- Low Visibility: IT departments and network administrators relinquish some control and visibility to the service provider when adopting cloud-based solutions. For example, several cloud service providers maintain control over the infrastructure layer and do not share it with their customers. This means IT or security teams would have a difficult time envisioning their entire cloud environment and assets.
- Dynamic Workloads: Assets in the cloud are spun up or decommissioned rapidly, meaning cloud environments are constantly changing. This calls for agility that traditional hardware-based security solutions are incapable of providing.
- Mismanaged Permissions: Security in the cloud enables granular controls over permissions. Unfortunately, these controls can be overwhelming and mismanaged by those who are unfamiliar with cloud-based infrastructures. A common pitfall of inexperienced IT or security teams is giving users more access to corporate resources in the cloud than they need to complete their jobs.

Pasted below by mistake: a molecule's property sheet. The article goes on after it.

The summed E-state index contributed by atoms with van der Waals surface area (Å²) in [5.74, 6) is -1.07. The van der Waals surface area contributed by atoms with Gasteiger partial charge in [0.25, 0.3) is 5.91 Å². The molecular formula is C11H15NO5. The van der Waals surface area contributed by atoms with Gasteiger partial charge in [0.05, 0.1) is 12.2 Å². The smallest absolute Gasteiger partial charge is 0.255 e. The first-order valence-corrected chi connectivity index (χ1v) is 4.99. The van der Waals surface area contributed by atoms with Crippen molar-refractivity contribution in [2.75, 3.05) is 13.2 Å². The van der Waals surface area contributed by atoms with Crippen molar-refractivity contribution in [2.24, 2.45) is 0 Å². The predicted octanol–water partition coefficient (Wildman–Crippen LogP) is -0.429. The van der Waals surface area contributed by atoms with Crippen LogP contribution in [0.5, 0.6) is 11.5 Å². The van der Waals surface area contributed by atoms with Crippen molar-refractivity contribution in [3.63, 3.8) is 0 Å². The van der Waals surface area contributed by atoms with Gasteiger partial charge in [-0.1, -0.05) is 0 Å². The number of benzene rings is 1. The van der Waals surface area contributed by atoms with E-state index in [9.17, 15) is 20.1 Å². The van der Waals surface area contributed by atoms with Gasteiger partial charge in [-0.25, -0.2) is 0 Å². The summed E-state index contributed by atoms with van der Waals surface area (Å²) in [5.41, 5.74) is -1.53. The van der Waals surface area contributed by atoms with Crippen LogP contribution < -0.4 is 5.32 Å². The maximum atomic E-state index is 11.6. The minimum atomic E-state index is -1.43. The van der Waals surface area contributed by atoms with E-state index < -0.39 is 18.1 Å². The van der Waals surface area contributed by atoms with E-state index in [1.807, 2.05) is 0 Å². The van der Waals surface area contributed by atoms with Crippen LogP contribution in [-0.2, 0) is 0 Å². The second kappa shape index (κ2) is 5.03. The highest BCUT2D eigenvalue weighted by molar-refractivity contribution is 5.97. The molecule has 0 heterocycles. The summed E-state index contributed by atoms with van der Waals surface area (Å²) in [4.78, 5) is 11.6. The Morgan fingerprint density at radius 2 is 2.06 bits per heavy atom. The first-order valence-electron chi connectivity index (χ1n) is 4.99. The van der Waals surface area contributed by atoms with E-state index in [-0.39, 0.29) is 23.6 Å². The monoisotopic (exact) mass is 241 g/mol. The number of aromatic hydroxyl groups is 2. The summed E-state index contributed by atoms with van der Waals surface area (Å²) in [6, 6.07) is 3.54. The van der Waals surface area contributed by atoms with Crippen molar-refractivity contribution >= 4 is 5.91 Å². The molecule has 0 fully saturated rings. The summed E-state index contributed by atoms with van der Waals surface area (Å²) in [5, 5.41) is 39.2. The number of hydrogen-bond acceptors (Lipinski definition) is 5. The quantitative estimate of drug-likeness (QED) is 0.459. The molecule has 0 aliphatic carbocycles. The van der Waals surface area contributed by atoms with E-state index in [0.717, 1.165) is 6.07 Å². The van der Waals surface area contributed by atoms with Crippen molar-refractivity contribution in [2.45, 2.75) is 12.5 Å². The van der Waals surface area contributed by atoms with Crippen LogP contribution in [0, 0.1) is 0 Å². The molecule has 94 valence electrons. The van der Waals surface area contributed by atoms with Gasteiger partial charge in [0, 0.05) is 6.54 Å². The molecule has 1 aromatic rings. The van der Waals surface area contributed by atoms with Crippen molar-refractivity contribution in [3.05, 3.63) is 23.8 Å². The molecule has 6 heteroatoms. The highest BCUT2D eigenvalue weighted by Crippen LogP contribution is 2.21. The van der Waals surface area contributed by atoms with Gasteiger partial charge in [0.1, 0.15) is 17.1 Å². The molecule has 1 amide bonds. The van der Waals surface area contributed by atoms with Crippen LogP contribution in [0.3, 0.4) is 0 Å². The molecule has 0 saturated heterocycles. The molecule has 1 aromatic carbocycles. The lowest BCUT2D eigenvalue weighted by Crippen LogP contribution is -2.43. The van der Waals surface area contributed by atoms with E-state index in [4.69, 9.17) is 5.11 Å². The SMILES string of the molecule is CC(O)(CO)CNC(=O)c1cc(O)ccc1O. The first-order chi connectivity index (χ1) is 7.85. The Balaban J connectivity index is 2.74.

- Securing Hybrid or Multi Cloud Environments: Most enterprises don’t adopt a 100 percent cloud infrastructure. Instead, they deploy hybrid systems combining both on-premises hardware with cloud-based software. A security system that can effectively protect the hybrid system is required in these complex environments.
- Compliance: While several cloud providers are aligned with well-known compliance programs (e.g., GDPR, HIPAA, PCI 3.2, NIST 800-53, etc.), organizations are responsible for ensuring their data management processes and workloads are compliant. As cloud environments are ever-changing and complex, running compliance audits can be a difficult process without the correct tools in place.
The security of the cloud is also impacted by the environment it’s deployed in.
The Importance of Cloud Security